Mr. S. K. Sinha (Bengal) was the manager and Mr. B. Pearce (Bombay) was his deputy. No less than nine players from the above team would be chosen for the 1948 Olympics in London. They were Pinto, Francis, D'Souza, Gentle, Dutt, Vaz, Digvijay Singh, Kishan Lal (captain) and Pat Jansen.
A circular received by us from the IHF President, Mr. Naval H. Tata, stated: "The East African Indians want to treat your team as an ambassadorial side visiting Africa, with a view to impressing the British East African population of the high standards of education, culture and the ability to mix freely with confidence in social circles. Your mission is not merely to win matches, but after giving a good account of your proficiency in the game, you are expected to leave a good name for your country by your good behaviour and self-discipline."
We assembled in Bombay on November 23, 1947, and sailed for East Africa on December 6. Whilst in the city, we played one match against a Bombay team and were defeated by two goals to one. Remembering that Bombay had defeated even an Olympic team, we were not too unhappy.
We reached Mombasa on December 15 and were accorded a great reception by the officials of the Asian Sports Association and Indian nationals there. The Governors of Kenya and Uganda colonies sent messages of welcome.
We played 28 matches in British East Africa and won all of them. Throughout our stay in British East Africa, our team was one happy family. The East African press chronicled our stay suitably and highly praised the sporting spirit shown by our boys. IHF president Tata's expectations, I can say, were fully realised.
The entertainment and social side of our visit was well looked after, and we were the recipients of a number of civic welcomes, and there were also a number of lunches and dinners. The national disaster that occurred in India on January 30, 1948, shocked the whole world, and British East Africa was no exception. For the mourning period, we cancelled all our social engagements.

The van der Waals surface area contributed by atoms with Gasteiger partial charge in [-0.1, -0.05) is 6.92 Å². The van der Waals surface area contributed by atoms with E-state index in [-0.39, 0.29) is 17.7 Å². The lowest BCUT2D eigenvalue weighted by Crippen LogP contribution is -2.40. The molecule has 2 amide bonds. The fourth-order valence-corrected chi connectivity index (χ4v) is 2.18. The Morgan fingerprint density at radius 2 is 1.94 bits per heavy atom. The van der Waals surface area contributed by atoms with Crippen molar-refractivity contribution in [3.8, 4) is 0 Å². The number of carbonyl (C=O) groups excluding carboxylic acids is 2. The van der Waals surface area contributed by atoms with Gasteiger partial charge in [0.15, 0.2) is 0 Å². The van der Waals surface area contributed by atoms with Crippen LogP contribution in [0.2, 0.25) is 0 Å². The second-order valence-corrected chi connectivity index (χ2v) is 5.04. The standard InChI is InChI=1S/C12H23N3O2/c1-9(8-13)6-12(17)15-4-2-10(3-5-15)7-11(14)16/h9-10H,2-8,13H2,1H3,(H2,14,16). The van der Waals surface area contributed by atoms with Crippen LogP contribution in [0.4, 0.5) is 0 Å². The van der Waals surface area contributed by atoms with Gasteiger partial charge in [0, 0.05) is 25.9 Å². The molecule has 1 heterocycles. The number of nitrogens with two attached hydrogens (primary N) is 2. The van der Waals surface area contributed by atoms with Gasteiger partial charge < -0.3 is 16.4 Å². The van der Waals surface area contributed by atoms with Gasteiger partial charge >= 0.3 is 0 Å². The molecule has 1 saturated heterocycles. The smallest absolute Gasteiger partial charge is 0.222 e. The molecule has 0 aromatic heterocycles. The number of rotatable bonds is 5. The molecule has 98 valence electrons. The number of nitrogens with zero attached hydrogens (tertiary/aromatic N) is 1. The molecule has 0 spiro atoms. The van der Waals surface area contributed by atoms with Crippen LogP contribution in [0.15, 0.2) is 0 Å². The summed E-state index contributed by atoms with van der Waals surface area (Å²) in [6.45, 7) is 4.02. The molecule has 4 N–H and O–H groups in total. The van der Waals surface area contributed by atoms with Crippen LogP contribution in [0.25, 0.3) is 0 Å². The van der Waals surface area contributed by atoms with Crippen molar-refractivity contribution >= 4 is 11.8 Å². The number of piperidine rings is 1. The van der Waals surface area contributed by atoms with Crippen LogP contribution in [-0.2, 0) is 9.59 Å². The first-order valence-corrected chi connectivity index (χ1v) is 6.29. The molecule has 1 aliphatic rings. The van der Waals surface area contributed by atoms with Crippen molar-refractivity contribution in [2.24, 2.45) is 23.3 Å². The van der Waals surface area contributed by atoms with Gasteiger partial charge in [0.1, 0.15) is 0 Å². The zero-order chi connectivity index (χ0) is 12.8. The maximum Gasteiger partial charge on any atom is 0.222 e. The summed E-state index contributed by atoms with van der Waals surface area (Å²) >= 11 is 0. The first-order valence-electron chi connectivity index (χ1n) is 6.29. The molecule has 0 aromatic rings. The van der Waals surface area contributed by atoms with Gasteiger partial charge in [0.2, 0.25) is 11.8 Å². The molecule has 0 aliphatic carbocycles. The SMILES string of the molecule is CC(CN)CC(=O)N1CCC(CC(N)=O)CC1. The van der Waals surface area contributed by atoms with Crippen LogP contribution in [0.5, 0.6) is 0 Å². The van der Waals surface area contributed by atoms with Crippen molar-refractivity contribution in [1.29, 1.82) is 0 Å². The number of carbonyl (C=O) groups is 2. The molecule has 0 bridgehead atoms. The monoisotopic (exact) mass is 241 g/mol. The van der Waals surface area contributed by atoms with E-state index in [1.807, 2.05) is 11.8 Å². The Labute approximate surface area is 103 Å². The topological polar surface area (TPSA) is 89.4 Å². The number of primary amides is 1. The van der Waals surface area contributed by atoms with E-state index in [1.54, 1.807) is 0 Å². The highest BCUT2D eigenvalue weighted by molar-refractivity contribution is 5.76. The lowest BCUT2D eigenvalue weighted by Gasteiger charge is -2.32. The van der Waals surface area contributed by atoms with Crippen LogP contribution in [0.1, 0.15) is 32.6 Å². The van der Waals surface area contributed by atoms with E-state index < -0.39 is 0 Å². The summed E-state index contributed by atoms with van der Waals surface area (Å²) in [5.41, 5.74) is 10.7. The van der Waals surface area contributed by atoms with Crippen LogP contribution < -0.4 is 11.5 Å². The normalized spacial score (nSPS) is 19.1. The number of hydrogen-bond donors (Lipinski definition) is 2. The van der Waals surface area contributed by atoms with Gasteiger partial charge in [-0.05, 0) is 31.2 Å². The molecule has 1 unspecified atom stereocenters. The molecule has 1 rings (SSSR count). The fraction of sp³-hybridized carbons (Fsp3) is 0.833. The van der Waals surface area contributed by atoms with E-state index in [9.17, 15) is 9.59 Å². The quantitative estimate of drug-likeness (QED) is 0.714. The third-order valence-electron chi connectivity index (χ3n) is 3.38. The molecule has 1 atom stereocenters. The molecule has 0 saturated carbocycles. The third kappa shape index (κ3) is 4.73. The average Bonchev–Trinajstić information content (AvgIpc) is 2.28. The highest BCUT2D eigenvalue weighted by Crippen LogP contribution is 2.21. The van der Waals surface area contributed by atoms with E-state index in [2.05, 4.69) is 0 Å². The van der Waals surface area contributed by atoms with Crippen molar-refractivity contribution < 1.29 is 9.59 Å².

Indians in East Africa, especially Mahan Singh, president of the Asian Sports Association, our sponsor, and his colleagues were very kind and generous. In many places we were accommodated by local Indian residents in their own homes, and we came to know intimately their way of life.
The individual goal-getters in the tour were as follows:
|Player||Games Played||Goals Scored|
|Lt. Dhyan Chand||22||61|
|Pat A. Jansen||21||56|
|R. J. Carr||14||14|
|R. S. Gentle||25||4|
All the enthusiasm and the goodwill we carried back to India received a shock from the manner in which our country ignored our return. My team contained a large number of fresh talent, and it was lamentable that India had no word of cheer for them. The entire blame should rest with the IHF, who did not think it worthwhile even to hold an official reception in honour of the players. My boys were very sad about their unhonoured homecoming. Few people realise how much such things affect the morale of youngsters.
Indian Team on the East African Tour (Photo Courtesy Pat Jansen)